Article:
You are here

US sentences ship Chief Engineer to prison for discharging oily waste

US sentences ship Chief Engineer to prison for discharging oily waste
September 1, 2022

The US Department of Justice announced that the Chief Engineer of a foreign flagged vessel was sentenced to prison for deliberately discharging approximately 10,000 gallons of oil-contaminated bilge water overboard in U.S. waters off the coast of New Orleans last year, and for obstructing justice.

The illegal conduct was first reported to the Coast Guard by a crew member via social media. The Honorable Nannette Jolivette Brown sentenced the Chief Engineer to serve a year and a day in prison, pay a $5,000 fine and $200 special assessment and serve six months of supervised release.

Repair operations to correct a problem with the discharge of clean ballast water resulted in engine room flooding. After the leak was controlled, the Chief Engineer and a subordinate engineer dumped the oily bilge water overboard while the ship was at an anchorage near the Southwest Passage off the Louisiana coast.

The ship’s required pollution prevention devices – an oily-water separator and oil content monitor – were not used, and the discharge was not recorded in the Oil Record Book, a required ship log.

The Chief Engineer was also charged with obstruction of justice based on various efforts to conceal the illegal discharge. In a joint factual statement filed in Court with his guilty plea, the Chief Engineer admitted to the following acts of obstruction of justice:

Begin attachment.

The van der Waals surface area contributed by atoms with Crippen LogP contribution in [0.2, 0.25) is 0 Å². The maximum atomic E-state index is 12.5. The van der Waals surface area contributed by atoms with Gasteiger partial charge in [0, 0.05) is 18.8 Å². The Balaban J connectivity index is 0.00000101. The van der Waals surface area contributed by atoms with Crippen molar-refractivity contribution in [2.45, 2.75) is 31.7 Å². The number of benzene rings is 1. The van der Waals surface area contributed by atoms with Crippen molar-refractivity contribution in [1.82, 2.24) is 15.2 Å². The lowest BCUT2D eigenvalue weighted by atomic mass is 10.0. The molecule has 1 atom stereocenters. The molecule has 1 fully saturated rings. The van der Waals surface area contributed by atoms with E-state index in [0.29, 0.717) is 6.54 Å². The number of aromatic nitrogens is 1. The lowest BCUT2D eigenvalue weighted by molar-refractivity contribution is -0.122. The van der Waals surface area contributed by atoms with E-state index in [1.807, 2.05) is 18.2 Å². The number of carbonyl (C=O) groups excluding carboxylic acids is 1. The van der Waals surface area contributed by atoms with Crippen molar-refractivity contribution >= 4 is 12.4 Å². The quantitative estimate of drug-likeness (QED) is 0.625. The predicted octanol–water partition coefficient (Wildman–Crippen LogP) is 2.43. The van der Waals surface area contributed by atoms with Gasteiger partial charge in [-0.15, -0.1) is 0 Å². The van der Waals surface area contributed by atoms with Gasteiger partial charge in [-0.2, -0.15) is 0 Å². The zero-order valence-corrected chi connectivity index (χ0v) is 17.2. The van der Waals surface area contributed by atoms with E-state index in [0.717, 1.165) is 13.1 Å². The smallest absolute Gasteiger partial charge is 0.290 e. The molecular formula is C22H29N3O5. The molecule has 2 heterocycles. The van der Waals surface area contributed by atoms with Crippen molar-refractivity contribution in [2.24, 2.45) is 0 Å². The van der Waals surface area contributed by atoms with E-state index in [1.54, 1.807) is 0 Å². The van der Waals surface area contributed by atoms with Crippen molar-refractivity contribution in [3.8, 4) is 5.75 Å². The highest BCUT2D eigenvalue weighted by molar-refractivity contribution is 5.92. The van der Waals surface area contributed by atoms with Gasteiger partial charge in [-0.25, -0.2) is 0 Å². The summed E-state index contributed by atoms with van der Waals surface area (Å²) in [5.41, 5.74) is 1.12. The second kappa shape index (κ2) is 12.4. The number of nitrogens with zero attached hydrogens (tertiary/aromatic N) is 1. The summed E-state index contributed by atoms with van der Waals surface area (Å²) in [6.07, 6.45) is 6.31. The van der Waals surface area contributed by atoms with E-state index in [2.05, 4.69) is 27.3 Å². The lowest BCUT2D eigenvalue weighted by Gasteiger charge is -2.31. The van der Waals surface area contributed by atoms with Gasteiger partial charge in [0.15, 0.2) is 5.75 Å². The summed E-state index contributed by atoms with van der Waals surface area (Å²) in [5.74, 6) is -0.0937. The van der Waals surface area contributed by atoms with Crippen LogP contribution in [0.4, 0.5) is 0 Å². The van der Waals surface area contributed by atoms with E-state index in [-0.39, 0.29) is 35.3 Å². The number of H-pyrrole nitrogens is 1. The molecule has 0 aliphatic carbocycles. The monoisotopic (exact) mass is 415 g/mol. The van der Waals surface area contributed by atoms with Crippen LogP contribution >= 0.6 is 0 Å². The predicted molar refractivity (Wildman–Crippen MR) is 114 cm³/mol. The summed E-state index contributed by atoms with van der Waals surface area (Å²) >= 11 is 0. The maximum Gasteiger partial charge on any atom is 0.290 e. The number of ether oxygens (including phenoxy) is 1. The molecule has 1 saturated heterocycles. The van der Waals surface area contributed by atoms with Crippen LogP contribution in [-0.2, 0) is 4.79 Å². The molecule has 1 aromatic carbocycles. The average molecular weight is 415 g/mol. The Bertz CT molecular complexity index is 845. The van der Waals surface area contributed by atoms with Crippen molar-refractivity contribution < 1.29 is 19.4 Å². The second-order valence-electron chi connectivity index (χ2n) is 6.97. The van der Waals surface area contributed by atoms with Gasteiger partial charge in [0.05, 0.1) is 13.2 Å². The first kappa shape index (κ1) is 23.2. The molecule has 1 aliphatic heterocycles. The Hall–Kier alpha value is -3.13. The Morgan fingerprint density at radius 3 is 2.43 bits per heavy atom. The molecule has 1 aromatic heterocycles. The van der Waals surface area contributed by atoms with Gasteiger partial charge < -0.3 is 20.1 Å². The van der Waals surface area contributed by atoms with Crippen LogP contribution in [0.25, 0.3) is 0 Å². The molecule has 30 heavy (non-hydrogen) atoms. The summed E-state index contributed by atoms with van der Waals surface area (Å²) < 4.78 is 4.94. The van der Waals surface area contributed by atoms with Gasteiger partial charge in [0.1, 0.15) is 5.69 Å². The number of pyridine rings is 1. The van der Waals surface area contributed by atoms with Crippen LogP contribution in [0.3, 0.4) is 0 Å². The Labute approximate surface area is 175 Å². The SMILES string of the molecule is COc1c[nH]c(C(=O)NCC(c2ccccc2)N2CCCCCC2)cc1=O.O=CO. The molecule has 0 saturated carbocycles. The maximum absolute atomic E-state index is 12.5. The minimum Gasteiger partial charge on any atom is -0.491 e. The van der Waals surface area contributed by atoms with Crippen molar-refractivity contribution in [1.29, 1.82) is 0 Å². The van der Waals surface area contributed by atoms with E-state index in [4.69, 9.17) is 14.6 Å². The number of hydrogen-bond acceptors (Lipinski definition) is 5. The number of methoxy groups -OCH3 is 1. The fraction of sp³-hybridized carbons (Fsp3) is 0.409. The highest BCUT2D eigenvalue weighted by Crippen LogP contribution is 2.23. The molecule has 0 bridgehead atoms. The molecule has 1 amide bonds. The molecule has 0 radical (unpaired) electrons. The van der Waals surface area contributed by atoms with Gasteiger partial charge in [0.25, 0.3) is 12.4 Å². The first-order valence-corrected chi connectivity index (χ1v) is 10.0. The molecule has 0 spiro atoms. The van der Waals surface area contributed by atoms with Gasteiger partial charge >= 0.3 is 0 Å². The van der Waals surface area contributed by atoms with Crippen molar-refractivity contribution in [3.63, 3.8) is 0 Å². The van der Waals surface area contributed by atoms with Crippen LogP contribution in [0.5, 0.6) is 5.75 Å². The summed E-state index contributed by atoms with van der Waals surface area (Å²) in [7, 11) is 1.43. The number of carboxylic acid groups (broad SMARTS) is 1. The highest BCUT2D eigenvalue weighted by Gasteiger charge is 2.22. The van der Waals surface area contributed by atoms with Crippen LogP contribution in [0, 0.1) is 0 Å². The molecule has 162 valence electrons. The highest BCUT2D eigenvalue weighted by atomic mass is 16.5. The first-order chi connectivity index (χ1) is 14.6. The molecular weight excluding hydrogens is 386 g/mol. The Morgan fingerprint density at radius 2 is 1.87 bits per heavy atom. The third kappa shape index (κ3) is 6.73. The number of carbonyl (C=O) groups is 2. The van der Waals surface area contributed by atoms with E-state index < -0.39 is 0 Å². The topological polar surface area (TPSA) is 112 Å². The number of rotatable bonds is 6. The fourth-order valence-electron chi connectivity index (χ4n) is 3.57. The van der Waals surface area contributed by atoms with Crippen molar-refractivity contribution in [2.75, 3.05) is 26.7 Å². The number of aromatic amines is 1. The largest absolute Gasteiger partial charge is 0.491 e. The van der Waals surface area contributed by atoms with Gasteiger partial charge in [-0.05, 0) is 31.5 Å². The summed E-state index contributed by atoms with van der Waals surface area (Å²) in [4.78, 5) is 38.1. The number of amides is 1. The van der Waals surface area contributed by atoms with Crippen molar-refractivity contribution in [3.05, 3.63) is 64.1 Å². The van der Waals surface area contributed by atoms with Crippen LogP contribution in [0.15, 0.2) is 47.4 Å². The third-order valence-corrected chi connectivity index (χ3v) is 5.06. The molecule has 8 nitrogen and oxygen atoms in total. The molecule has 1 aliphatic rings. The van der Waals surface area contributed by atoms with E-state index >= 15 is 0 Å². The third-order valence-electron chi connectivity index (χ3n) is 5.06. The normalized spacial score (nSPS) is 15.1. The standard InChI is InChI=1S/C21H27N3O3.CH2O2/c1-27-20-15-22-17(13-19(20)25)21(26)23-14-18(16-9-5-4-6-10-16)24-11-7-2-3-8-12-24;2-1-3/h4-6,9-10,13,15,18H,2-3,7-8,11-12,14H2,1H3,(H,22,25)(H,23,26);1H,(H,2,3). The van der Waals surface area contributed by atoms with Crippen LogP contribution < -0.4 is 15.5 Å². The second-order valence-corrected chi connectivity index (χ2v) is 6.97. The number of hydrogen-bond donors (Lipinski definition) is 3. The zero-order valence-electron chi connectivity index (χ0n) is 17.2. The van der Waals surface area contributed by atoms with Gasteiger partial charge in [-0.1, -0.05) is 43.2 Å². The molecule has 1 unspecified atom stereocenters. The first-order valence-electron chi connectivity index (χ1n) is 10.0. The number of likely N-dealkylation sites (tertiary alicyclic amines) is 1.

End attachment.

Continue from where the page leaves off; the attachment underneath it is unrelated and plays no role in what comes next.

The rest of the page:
Making false statements to the Coast Guard that concealed the cause and nature of a hazardous condition, and concealing that the engine room of the vessel had flooded and that oil-contaminated bilge water had been discharged overboard;

Destroying the computer alarm printouts for the period of the illegal discharge that were sought by the Coast Guard;
Holding meetings with subordinate crew members and directing them to make false statements to the Coast Guard;
Making a false Oil Record Book that failed to disclose the illegal discharge;
Directing subordinate engine room employees to delete all evidence from their cell phones in anticipation of the Coast Guard inspection;
Preparing a retaliatory document accusing the whistleblower of poor performance as part of an effort to discredit him.

The intentional pollution of U.S. waters and the deliberate cover-up are serious criminal offenses that will not be tolerated. Prosecutions such as this one should send a clear message to those that would violate the law and endanger our precious natural resources

said Assistant Attorney General Todd Kim of the Justice Department’s Environment and Natural Resources Division.